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Industry Leaders Hail Potential Of Solar In Subsidy Free Era

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Sonya Bedford MBE, partner and head of energy at Stephens Scown LLP

Those who thought that the end of subsidies for solar energy
projects would signal the death knell for the industry are wrong. That is
according to leading figures in the industry who have spoken out about the
potential of the sector.

The Government's Feed-In Tariff closed to new applicants at
the end of March this year. Under the scheme, householders received payments
for the electricity generated by eligible installed systems including solar PV.

“We are living proof that the Feed-In tariff scheme worked,”
says Scott Burrows, Managing Director of Devon-based Eden Sustainable. “The
Feed-In Tariff created a market for investment in solar, with businesses like
ours working to meet demand. Now that the scheme has closed we are left with a
healthy market place, with momentum for growth in the commercial and industrial
solar sectors.”

One of the UK's leading energy lawyers, Sonya Bedford MBE,
partner and head of energy at Stephens Scown LLP, agrees: “Globally, solar
power capacity has more than tripled between 2012 and 2016, according to the
International Energy Agency. Solar has grown in the UK too, currently providing
enough power to supply three million UK homes. Back in 2010, the solar power
industry was on its last legs, but now it is booming.

“It is the fall in costs for solar that is driving this,
with the cost of solar panels having fallen by 80 per cent since 2008. The UK
Government is now committed to generating 15 per cent of the country's energy
demand from renewable energy by 2020. The resulting increase in demand for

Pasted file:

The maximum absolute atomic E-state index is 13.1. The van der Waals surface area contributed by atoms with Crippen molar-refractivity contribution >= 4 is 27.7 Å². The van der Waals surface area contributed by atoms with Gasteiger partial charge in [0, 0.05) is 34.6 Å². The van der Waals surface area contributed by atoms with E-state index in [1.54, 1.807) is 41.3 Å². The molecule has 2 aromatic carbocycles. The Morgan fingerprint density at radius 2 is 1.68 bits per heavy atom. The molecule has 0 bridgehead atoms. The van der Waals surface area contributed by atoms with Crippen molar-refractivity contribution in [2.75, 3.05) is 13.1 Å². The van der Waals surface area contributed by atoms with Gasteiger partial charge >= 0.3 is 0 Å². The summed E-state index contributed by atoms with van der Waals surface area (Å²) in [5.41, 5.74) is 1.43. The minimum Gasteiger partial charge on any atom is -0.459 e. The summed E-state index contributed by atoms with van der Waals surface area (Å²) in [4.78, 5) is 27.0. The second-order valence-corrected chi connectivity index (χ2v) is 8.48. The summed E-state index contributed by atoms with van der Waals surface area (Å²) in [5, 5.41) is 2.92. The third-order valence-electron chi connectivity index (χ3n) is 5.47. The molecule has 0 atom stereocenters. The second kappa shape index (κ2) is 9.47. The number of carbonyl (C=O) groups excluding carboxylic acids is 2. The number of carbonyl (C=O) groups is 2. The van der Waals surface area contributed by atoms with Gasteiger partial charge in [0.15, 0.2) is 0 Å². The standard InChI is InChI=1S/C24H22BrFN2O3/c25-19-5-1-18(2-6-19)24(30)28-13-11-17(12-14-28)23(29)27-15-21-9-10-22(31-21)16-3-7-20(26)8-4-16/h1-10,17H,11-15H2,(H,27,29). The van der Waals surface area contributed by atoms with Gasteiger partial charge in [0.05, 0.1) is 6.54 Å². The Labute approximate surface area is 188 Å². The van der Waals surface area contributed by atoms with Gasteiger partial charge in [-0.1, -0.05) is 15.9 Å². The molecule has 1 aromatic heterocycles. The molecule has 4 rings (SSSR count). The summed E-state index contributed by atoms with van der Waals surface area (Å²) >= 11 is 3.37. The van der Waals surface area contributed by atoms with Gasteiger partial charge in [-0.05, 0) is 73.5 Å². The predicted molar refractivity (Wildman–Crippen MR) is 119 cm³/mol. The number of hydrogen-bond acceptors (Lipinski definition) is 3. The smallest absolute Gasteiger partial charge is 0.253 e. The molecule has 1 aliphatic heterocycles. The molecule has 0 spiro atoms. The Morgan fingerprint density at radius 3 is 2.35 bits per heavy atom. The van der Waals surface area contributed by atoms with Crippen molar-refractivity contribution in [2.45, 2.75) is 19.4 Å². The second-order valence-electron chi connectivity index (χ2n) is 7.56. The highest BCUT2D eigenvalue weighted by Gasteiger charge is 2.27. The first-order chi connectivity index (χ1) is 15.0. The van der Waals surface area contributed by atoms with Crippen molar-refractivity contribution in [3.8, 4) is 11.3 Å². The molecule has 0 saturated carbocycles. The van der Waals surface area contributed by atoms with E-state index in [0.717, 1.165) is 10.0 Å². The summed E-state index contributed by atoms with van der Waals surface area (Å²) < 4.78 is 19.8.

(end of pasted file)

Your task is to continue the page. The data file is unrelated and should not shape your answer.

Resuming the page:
solar power has in turn driven the growth of large-scale solar serving
industrial and commercial users and the national grid.”

Sonya Bedford has multiple energy industry awards. She
received her MBE for services to renewable energy in 2018. Stephens Scown's
energy team has worked on over 3GW of solar projects across the UK.

Eden Sustainable is one of Stephens Scown's clients, with
the law firm providing legal advice on a host of solar projects across the UK
as well as its recent strategic funding partnership with AMP Clean Energy. Eden
Sustainable will develop and finance solar projects, with a 40MW pipeline (15MW
of it advanced), targeting around a £10m investment including SMEs, public
sector, education, and listed companies.

Eden Sustainable's profits feed into the Pickwell
Foundation, which funds projects to support action on climate change and to
help displaced people. Eden Sustainable believes solar has a particularly
potent role to play in education. There are often complex consents required to
successfully invest in this space, but Stephens Scown and Eden have become
experts at navigating this space and believe there is a fantastic potential for
disseminating the message of sustainable energy to students, the decision makers
of the future.

Stephens Scown has over 300 staff, including more than 50
partners, across its offices in Exeter, Truro and St Austell. The firm has been
ranked for five consecutive years in the Sunday Times 100 Best Companies to
Work For. It is the first large law firm to become employee-owned. For more
information visit www.stephens-scown.co.uk


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